Marty Walsh

Assistant Professor
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Marty Walsh is an assistant professor in the Ensemble and Music Production departments at Berklee College of Music. A veteran of the Los Angeles studio music scene, he has worked as a guitarist with some of the biggest names in the business. The early 1980s found him on the hits "9 to 5" by Dolly Parton, "She Works Hard For The Money" by Donna Summer, and "Heartlight" by Neil Diamond, to name a few. He also recorded with John Denver, Eddie Money, Kenny Rogers, Sheena Easton, and Julio Iglesias, among others.

In 1985, Walsh played guitar on the Supertramp album Brother Where You Bound, and  toured with the band in 1985–86 and again in 1988 after playing on their 1988 release Free as a Bird. Continuing to do recording sessions into the 1990s, he performed on three of LeAnn Rimes' albums, including I Need You, whose title track set the record for consecutive weeks (54) in the top 40. Walsh can be heard on the Freddie Jackson single "Until The End Of Time," which reached no. 1 on Billboard's R&B charts.

  • Career Highlights
    • Performances with LeAnn Rimes, Supertramp, John Fogerty, John Denver, Seals and Crofts, and Eddie Kendricks
    • Recordings with LeAnn Rimes, Supertramp, Donna Summer, Eddie Money, Neil Diamond, Christopher Cross, Dolly Parton, Kenny Rogers, Sheena Easton, Julio Iglesias, John Denver, Air Supply, and Gary Wright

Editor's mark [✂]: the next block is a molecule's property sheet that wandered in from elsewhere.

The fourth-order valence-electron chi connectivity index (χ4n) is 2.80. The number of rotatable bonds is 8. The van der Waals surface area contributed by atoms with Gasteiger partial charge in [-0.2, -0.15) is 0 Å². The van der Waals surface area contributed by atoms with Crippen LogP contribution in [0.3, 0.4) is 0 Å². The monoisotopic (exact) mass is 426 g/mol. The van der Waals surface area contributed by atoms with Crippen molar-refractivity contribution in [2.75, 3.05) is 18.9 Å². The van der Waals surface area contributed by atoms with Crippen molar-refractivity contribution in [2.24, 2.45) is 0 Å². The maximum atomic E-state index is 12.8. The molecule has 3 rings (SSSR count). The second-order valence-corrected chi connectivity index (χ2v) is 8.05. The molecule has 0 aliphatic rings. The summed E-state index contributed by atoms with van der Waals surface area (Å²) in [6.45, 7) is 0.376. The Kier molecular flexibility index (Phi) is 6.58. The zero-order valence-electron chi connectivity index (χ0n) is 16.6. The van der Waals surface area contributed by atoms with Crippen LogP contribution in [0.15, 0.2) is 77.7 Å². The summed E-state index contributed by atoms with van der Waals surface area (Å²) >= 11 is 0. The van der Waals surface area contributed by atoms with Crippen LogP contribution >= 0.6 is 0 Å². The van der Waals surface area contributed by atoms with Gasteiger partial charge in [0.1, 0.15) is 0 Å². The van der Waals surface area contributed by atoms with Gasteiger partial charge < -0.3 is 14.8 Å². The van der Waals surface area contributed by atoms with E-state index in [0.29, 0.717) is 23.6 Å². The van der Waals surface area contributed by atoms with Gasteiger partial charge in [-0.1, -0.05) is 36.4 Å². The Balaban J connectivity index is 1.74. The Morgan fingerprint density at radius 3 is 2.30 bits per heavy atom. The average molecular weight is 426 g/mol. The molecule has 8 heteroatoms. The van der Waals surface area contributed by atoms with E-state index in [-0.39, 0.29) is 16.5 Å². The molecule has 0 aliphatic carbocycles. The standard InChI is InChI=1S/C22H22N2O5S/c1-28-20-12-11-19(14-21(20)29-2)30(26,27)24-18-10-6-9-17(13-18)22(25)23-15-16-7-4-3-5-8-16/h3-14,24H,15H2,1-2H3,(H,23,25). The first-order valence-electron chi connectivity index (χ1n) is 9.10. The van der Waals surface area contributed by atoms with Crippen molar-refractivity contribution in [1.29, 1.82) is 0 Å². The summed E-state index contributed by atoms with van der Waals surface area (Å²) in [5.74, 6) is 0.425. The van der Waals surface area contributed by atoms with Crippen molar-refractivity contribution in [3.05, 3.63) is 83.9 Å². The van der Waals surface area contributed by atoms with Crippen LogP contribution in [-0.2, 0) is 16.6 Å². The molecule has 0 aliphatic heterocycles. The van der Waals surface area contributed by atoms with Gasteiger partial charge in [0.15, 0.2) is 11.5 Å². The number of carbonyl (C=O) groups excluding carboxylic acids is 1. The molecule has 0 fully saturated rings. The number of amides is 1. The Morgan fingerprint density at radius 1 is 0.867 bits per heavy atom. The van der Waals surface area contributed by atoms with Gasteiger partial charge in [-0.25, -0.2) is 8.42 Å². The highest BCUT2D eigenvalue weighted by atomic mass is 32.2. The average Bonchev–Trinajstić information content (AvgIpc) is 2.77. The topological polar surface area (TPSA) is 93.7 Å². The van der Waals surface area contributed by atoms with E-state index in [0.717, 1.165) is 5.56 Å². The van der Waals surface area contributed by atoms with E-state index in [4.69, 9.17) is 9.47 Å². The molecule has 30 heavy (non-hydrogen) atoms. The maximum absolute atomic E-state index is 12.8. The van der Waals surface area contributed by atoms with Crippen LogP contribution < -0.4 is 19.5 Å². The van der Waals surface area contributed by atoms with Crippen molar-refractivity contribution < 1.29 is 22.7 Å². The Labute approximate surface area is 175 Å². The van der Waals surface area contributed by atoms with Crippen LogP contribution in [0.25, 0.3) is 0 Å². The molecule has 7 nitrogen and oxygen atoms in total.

• Songs recorded by Gary Wright, Air Supply, and Agnetha Fältskog of Abba
    • Wrote and produced songs or cues for 20th Century Fox Film, NBC TV, CBS TV, Entertainment Tonight, Extra, Sister Sister, and Roundhouse

In Their Own Words

"There is nothing like experience as a learning tool. I draw 90 percent of what I use in my classes from my own background. My experience with some really wonderful musicians, in terms of performance and production, has given me a backlog of information I can draw on, be it music to work with in my ensembles or ideas I use in my production classes."

"In my MP&E classes, I try to look at many of the small details of production that otherwise would have a tendency to go unnoticed. In my ensembles, I like to be 'part specific.' I look at how the drums and bass are interacting. I look at how the harmonic instruments are interacting. Are they playing in appropriate registers? Are the parts complementing or fighting each other?"

"Once we get the tune up and running, the players have more liberty to embellish their parts—within the framework of the tune. The song comes first. All improvisational ideas are drawn from the song."

"To be a good ensemble player, the first thing you've got to have is good feel. If you can't perform with a good groove, it's useless. The second thing is interaction. Your individual performance is secondary to the way you fit with the band. The third is content. I am big on theme and development. Learn the song, the melody and the harmony, and base your playing on that content."

"Hearing my ensembles play better in the final performance than they did on day one of class is extremely rewarding. Listening to the final mixes of my music production students, when they have really taken a song from point A to point Z, and it sounds like it should be on the radio—well it doesn't get much better than that."